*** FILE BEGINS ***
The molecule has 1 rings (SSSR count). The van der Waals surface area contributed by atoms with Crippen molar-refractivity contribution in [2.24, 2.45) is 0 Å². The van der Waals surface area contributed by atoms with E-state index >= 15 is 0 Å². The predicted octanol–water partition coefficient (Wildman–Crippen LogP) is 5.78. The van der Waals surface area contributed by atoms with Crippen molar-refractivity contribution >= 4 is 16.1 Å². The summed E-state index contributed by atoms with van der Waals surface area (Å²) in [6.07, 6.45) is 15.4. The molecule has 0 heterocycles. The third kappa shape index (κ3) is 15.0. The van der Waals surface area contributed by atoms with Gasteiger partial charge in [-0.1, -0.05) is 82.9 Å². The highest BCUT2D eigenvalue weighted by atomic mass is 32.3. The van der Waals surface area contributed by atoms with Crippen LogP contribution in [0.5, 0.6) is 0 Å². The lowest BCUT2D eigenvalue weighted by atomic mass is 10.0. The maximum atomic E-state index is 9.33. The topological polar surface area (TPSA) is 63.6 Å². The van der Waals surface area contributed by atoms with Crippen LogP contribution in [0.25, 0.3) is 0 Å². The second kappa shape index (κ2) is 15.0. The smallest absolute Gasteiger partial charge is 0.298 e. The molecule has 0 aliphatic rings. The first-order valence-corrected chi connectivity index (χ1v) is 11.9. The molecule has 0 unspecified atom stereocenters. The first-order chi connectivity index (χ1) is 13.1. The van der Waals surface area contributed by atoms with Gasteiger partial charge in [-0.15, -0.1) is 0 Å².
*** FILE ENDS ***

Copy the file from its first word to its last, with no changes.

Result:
The molecule has 1 rings (SSSR count). The van der Waals surface area contributed by atoms with Crippen molar-refractivity contribution in [2.24, 2.45) is 0 Å². The van der Waals surface area contributed by atoms with E-state index >= 15 is 0 Å². The predicted octanol–water partition coefficient (Wildman–Crippen LogP) is 5.78. The van der Waals surface area contributed by atoms with Crippen molar-refractivity contribution >= 4 is 16.1 Å². The summed E-state index contributed by atoms with van der Waals surface area (Å²) in [6.07, 6.45) is 15.4. The molecule has 0 heterocycles. The third kappa shape index (κ3) is 15.0. The van der Waals surface area contributed by atoms with Gasteiger partial charge in [-0.1, -0.05) is 82.9 Å². The highest BCUT2D eigenvalue weighted by atomic mass is 32.3. The van der Waals surface area contributed by atoms with Crippen LogP contribution in [0.5, 0.6) is 0 Å². The lowest BCUT2D eigenvalue weighted by atomic mass is 10.0. The maximum atomic E-state index is 9.33. The topological polar surface area (TPSA) is 63.6 Å². The van der Waals surface area contributed by atoms with Crippen LogP contribution in [0.25, 0.3) is 0 Å². The second kappa shape index (κ2) is 15.0. The smallest absolute Gasteiger partial charge is 0.298 e. The molecule has 0 aliphatic rings. The first-order valence-corrected chi connectivity index (χ1v) is 11.9. The molecule has 0 unspecified atom stereocenters. The first-order chi connectivity index (χ1) is 13.1. The van der Waals surface area contributed by atoms with Gasteiger partial charge in [-0.15, -0.1) is 0 Å².